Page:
Festival Celebrates Central Oregon’s Rich Celtic Ancestry
Aug 11,2006 00:00 by K_Guice

Celtic or not, everyone who is looking for a good time is invited to attend the 18th Annual High Desert Celtic Festival and Highland Games.

The event, put on by the High Desert Celtic Society, takes place Saturday, August 12 from 9 a.m. until the “wee hours” at Cline Falls Ranch on the corner of Hwy. 126 and 67th Street in Redmond.

“It’s the best kept secret in Central Oregon,” said Sue Fuller, director of High Desert Celtic Society. 

Opening Ceremony - Parade of Celtic Nation Flags
“Opening ceremonies start at 10 a.m. and include the Parade of Clans and a Scottish pipe band will pipe them in,” she said. 

The clan will march with their namesakes’ flag.  “A clan is usually a family unit… it is where you come from,” Fuller added.   

From there the fun begins with traditional Celtic heavy athletics.  “Over 25 people will be competing,” she said.

The competition includes putting the stone, which is the same as the Olympic shot put, except a smooth rounded stone weighing just over 17 lbs. is used instead of a steel ball.


S.O. Scottish Bagpipe Band 

Athletes will also test their strength in the weight for distance competition.  The 28- and 56-pound-metal weights are suspended from chains.  Contestants spin around and then toss to see who can go the furthest.

The Scottish hammer throw also offers a weighty challenge.  A 16-pound, steel ball attached to a cane handle is swung up to three times to see who has the most strength. 

Last but not least, there is the caber toss.  Cabers, which look like wooden telephone poles, are 13’ to 17’ in length and weigh from 70 to 120 pounds.

Challengers lift the heavy pole, balance it in an upright position and then run to build up speed and momentum. Using all of their strength, balance, and speed, the contestant than tries to throw it end over end so the tapered end will land straight ahead (12 o’clock) for a perfect score.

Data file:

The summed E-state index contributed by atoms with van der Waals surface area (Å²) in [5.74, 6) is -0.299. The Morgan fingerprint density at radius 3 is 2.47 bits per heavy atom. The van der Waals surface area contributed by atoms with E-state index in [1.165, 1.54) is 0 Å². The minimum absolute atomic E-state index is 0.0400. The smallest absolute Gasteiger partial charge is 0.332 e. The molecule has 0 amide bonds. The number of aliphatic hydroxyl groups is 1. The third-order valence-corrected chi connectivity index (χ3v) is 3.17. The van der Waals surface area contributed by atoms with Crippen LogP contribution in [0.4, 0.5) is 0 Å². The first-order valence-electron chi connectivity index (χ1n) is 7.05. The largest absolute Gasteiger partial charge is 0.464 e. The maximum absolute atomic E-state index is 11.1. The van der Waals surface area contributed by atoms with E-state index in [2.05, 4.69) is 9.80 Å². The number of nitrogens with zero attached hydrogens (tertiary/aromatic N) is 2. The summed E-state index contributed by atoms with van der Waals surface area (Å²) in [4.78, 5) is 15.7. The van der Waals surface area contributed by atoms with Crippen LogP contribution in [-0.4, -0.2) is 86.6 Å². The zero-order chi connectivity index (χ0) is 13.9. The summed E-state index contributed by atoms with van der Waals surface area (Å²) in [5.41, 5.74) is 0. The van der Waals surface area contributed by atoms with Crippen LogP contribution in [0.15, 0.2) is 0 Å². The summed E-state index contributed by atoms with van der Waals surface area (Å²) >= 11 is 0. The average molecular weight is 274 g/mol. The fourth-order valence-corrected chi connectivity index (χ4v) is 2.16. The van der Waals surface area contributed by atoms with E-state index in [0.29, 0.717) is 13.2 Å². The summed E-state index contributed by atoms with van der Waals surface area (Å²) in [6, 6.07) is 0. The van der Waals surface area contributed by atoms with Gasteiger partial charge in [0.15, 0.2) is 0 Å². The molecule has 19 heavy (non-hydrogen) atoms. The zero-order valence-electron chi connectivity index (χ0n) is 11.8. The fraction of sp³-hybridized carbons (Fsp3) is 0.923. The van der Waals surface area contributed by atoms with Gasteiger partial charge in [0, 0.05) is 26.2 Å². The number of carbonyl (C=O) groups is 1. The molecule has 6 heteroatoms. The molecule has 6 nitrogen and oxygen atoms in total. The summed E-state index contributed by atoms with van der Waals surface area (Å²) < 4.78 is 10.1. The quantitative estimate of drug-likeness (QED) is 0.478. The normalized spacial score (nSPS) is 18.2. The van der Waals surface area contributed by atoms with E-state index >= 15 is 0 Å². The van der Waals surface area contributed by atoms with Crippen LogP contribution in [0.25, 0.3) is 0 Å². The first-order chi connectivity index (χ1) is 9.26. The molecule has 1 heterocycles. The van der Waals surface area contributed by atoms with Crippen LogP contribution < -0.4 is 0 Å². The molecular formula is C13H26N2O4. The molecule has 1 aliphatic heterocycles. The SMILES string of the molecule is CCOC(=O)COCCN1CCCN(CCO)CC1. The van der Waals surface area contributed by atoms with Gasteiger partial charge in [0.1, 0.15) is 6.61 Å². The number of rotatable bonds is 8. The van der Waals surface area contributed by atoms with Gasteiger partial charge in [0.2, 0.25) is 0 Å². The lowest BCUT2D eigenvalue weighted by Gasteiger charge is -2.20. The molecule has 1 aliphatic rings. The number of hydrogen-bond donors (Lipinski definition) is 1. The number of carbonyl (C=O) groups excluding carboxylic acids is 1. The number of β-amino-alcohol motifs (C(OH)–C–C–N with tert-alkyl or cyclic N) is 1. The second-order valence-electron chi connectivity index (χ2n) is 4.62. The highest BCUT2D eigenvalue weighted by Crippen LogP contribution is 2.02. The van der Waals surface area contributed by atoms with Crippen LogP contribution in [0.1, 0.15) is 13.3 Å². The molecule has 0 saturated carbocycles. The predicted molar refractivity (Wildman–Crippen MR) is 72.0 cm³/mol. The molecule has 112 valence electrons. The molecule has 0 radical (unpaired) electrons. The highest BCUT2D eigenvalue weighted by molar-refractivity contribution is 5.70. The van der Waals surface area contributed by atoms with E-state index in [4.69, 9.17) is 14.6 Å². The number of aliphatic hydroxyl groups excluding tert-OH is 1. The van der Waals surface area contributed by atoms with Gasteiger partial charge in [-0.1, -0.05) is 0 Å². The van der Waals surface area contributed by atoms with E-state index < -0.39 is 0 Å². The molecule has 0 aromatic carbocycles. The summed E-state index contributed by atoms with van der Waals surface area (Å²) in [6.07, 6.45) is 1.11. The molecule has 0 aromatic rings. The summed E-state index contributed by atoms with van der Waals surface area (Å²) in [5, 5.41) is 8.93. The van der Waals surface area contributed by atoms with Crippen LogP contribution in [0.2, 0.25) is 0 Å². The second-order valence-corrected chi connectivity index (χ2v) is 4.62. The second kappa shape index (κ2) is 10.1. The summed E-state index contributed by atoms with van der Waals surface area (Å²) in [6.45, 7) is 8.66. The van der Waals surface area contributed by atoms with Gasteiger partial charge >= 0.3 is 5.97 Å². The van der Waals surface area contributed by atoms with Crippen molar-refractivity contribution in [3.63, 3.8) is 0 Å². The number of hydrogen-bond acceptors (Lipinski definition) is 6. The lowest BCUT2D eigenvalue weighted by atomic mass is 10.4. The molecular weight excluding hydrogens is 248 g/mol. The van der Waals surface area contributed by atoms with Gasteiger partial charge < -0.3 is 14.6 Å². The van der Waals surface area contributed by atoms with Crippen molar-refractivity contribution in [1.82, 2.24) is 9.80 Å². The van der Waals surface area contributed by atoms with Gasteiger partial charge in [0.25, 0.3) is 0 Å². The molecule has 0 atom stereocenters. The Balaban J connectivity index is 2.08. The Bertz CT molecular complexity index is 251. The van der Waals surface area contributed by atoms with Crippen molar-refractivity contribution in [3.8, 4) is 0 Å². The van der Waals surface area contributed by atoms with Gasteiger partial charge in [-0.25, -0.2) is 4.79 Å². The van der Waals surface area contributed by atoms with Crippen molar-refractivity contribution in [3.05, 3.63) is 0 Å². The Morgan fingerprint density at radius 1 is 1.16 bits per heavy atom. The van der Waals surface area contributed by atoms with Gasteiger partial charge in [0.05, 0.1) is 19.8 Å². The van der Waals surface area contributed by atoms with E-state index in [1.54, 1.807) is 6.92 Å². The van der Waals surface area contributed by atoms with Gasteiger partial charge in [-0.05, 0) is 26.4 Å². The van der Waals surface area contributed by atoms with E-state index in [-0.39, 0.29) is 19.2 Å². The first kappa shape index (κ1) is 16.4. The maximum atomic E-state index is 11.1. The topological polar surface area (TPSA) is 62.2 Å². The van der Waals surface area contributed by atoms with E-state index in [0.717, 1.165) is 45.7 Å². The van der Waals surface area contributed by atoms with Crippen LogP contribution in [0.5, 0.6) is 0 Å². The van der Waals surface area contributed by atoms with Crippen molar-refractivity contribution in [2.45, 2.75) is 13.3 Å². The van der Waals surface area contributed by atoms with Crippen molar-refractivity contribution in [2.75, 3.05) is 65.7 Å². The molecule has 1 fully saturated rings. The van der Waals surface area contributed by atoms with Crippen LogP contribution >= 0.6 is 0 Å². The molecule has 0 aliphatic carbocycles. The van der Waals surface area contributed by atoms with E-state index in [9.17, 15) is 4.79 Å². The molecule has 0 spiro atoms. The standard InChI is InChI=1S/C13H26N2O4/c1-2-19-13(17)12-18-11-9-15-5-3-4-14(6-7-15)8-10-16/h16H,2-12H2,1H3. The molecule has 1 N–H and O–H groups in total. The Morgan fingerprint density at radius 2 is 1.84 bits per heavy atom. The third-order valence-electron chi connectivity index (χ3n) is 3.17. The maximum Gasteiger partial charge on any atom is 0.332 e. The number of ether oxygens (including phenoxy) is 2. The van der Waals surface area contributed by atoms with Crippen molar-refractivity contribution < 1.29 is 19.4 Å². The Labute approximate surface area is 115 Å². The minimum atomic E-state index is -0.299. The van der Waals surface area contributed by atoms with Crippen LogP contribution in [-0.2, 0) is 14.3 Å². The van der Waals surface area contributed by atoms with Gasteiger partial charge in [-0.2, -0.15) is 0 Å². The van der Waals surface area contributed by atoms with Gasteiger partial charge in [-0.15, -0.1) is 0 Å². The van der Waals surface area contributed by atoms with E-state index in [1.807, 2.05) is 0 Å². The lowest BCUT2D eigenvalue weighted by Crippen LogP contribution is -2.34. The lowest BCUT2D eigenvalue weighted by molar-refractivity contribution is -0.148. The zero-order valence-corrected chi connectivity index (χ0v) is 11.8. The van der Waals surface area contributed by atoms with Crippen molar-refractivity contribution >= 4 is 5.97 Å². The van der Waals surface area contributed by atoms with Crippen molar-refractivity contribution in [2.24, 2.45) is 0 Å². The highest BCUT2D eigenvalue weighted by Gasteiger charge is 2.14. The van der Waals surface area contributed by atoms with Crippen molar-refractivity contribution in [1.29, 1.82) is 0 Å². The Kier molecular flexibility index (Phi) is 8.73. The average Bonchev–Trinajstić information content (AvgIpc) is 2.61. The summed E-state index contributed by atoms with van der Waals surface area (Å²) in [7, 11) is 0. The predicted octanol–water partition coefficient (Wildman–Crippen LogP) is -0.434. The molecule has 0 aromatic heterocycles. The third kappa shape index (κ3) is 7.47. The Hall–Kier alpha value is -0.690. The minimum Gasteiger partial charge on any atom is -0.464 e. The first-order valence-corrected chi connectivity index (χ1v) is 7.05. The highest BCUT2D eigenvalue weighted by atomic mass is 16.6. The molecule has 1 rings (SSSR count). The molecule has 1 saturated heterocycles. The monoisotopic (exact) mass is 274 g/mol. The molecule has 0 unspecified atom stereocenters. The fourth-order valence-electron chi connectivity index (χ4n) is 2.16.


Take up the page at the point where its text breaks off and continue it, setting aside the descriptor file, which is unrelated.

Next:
“It is really something to see,” Fuller said.  However, the fun doesn’t stop there.  “There is so much to do,” she added.

For those who want to compete but don’t have the athletic strength there is also a tattoo contest.  “People can show off their tastefully located Celtic tattoos,” said Fuller.

There will also be a bonniest-knees competition.  “This is a guy’s thing,” she said. “We are looking for the prettiest knees.”

“There are vendor booths where you can look up your ancestry, people selling kilts and woolens, knives and blades,” Fuller said.  “There are also traditional shirts and bodices and stuff that you can’t get here easily that are of an Irish nature.”

There is also great entertainment being showcased.  “We have Molly’s Revenge as the headline act and they are great,” she exclaimed.

In addition there will be an Gaelic acapella singing group, Scottish country dancers, Amadan playing in the pub and much more.

One of the most popular spots is the pub.  “It will be going until 10 o’clock,” Fuller said.  “We will be serving Cascade Lake Ale,” Fuller said.

As things wind down the ceilidh begins.  “That is basically Gaelic for party, celebration or gathering of friends,” she said.  People sit around; tell stories, sing and talk.

The festival is rounded out with great food.  “We’ve got quite a few food vendors,” Fuller said.  There is traditional kettle corn, buffalo burgers, a banger booth, ice cream and other refreshments.

Admission is $8 for adults, $5 for students and seniors and children under six are free.

“It’s a fun day,” Fuller said.  “There are lots of fun things to do and see, for the whole family.”

Bend Weekly Newslink: www.hdcs.net